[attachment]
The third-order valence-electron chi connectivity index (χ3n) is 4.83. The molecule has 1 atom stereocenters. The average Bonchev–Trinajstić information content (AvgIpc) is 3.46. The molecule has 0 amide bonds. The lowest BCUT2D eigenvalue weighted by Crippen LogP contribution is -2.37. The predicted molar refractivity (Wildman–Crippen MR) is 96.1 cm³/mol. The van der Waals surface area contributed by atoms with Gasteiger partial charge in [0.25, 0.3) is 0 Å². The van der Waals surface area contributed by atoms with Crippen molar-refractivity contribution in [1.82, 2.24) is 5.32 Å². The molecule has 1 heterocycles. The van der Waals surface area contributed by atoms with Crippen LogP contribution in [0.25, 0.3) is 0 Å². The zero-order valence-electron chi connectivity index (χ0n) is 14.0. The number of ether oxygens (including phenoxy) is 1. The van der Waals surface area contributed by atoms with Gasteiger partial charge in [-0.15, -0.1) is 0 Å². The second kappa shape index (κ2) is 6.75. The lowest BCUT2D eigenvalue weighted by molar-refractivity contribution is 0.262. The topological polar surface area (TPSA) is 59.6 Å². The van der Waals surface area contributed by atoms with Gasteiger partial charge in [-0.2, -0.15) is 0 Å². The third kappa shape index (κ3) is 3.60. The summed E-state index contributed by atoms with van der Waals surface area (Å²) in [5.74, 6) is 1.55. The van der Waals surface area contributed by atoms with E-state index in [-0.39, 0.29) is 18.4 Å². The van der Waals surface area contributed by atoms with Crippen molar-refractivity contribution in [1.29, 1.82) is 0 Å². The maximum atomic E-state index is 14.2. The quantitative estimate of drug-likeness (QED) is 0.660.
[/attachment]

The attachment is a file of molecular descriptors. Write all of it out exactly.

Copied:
The third-order valence-electron chi connectivity index (χ3n) is 4.83. The molecule has 1 atom stereocenters. The average Bonchev–Trinajstić information content (AvgIpc) is 3.46. The molecule has 0 amide bonds. The lowest BCUT2D eigenvalue weighted by Crippen LogP contribution is -2.37. The predicted molar refractivity (Wildman–Crippen MR) is 96.1 cm³/mol. The van der Waals surface area contributed by atoms with Gasteiger partial charge in [0.25, 0.3) is 0 Å². The van der Waals surface area contributed by atoms with Crippen molar-refractivity contribution in [1.82, 2.24) is 5.32 Å². The molecule has 1 heterocycles. The van der Waals surface area contributed by atoms with Crippen LogP contribution in [0.25, 0.3) is 0 Å². The zero-order valence-electron chi connectivity index (χ0n) is 14.0. The number of ether oxygens (including phenoxy) is 1. The van der Waals surface area contributed by atoms with Gasteiger partial charge in [-0.15, -0.1) is 0 Å². The second kappa shape index (κ2) is 6.75. The lowest BCUT2D eigenvalue weighted by molar-refractivity contribution is 0.262. The topological polar surface area (TPSA) is 59.6 Å². The van der Waals surface area contributed by atoms with Gasteiger partial charge in [-0.2, -0.15) is 0 Å². The third kappa shape index (κ3) is 3.60. The summed E-state index contributed by atoms with van der Waals surface area (Å²) in [5.74, 6) is 1.55. The van der Waals surface area contributed by atoms with E-state index in [-0.39, 0.29) is 18.4 Å². The van der Waals surface area contributed by atoms with Crippen molar-refractivity contribution in [1.29, 1.82) is 0 Å². The maximum atomic E-state index is 14.2. The quantitative estimate of drug-likeness (QED) is 0.660.